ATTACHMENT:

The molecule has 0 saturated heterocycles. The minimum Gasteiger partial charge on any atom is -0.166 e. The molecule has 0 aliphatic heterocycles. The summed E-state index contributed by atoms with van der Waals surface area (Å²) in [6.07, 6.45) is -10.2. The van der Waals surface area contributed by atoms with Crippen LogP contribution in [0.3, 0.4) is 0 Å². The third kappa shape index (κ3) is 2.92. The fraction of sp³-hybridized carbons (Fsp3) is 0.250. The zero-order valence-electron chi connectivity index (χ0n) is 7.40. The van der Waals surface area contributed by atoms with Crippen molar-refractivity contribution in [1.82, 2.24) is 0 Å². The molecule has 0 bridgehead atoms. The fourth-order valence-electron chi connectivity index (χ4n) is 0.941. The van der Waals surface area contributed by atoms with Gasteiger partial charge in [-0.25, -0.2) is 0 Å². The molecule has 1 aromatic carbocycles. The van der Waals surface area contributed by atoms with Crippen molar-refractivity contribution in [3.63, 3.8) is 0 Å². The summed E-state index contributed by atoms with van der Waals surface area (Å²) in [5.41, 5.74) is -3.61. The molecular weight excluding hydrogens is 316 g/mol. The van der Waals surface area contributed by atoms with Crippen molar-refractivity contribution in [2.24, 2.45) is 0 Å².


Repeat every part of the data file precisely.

The molecule has 0 saturated heterocycles. The minimum Gasteiger partial charge on any atom is -0.166 e. The molecule has 0 aliphatic heterocycles. The summed E-state index contributed by atoms with van der Waals surface area (Å²) in [6.07, 6.45) is -10.2. The van der Waals surface area contributed by atoms with Crippen LogP contribution in [0.3, 0.4) is 0 Å². The third kappa shape index (κ3) is 2.92. The fraction of sp³-hybridized carbons (Fsp3) is 0.250. The zero-order valence-electron chi connectivity index (χ0n) is 7.40. The van der Waals surface area contributed by atoms with Crippen molar-refractivity contribution in [1.82, 2.24) is 0 Å². The molecule has 0 bridgehead atoms. The fourth-order valence-electron chi connectivity index (χ4n) is 0.941. The van der Waals surface area contributed by atoms with Gasteiger partial charge in [-0.25, -0.2) is 0 Å². The molecule has 1 aromatic carbocycles. The van der Waals surface area contributed by atoms with Crippen molar-refractivity contribution in [3.63, 3.8) is 0 Å². The summed E-state index contributed by atoms with van der Waals surface area (Å²) in [5.41, 5.74) is -3.61. The molecular weight excluding hydrogens is 316 g/mol. The van der Waals surface area contributed by atoms with Crippen molar-refractivity contribution in [2.24, 2.45) is 0 Å².